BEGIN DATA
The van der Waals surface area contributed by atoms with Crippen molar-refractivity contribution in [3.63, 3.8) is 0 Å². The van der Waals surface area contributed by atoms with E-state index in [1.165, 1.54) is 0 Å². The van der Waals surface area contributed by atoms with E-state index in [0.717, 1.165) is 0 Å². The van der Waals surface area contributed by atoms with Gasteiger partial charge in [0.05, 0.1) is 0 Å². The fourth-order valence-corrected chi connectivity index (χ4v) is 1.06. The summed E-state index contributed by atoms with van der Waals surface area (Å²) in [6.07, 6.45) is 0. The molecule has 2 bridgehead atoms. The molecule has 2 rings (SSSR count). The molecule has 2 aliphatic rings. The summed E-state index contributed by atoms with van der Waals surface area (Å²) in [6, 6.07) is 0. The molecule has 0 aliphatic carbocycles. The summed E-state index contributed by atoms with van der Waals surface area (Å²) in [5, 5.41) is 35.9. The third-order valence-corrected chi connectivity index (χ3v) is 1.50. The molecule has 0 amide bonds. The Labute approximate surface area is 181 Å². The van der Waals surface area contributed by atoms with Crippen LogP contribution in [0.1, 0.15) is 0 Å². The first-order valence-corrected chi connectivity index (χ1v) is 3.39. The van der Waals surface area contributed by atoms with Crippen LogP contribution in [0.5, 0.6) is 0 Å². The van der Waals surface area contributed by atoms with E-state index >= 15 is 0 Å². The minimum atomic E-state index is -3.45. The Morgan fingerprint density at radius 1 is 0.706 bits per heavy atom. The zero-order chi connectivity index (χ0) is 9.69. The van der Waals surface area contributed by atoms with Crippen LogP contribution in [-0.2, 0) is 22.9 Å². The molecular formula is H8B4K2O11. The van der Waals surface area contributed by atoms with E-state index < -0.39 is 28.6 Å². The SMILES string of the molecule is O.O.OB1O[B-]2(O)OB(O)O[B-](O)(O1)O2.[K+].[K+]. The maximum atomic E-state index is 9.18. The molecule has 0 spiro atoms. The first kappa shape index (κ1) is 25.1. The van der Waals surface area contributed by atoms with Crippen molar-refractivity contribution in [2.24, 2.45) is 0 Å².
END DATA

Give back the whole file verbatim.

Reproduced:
The van der Waals surface area contributed by atoms with Crippen molar-refractivity contribution in [3.63, 3.8) is 0 Å². The van der Waals surface area contributed by atoms with E-state index in [1.165, 1.54) is 0 Å². The van der Waals surface area contributed by atoms with E-state index in [0.717, 1.165) is 0 Å². The van der Waals surface area contributed by atoms with Gasteiger partial charge in [0.05, 0.1) is 0 Å². The fourth-order valence-corrected chi connectivity index (χ4v) is 1.06. The summed E-state index contributed by atoms with van der Waals surface area (Å²) in [6.07, 6.45) is 0. The molecule has 2 bridgehead atoms. The molecule has 2 rings (SSSR count). The molecule has 2 aliphatic rings. The summed E-state index contributed by atoms with van der Waals surface area (Å²) in [6, 6.07) is 0. The molecule has 0 aliphatic carbocycles. The summed E-state index contributed by atoms with van der Waals surface area (Å²) in [5, 5.41) is 35.9. The third-order valence-corrected chi connectivity index (χ3v) is 1.50. The molecule has 0 amide bonds. The Labute approximate surface area is 181 Å². The van der Waals surface area contributed by atoms with Crippen LogP contribution in [0.1, 0.15) is 0 Å². The first-order valence-corrected chi connectivity index (χ1v) is 3.39. The van der Waals surface area contributed by atoms with Crippen LogP contribution in [0.5, 0.6) is 0 Å². The van der Waals surface area contributed by atoms with E-state index >= 15 is 0 Å². The minimum atomic E-state index is -3.45. The Morgan fingerprint density at radius 1 is 0.706 bits per heavy atom. The zero-order chi connectivity index (χ0) is 9.69. The van der Waals surface area contributed by atoms with Crippen LogP contribution in [-0.2, 0) is 22.9 Å². The molecular formula is H8B4K2O11. The van der Waals surface area contributed by atoms with E-state index < -0.39 is 28.6 Å². The SMILES string of the molecule is O.O.OB1O[B-]2(O)OB(O)O[B-](O)(O1)O2.[K+].[K+]. The maximum atomic E-state index is 9.18. The molecule has 0 spiro atoms. The first kappa shape index (κ1) is 25.1. The van der Waals surface area contributed by atoms with Crippen molar-refractivity contribution in [2.24, 2.45) is 0 Å².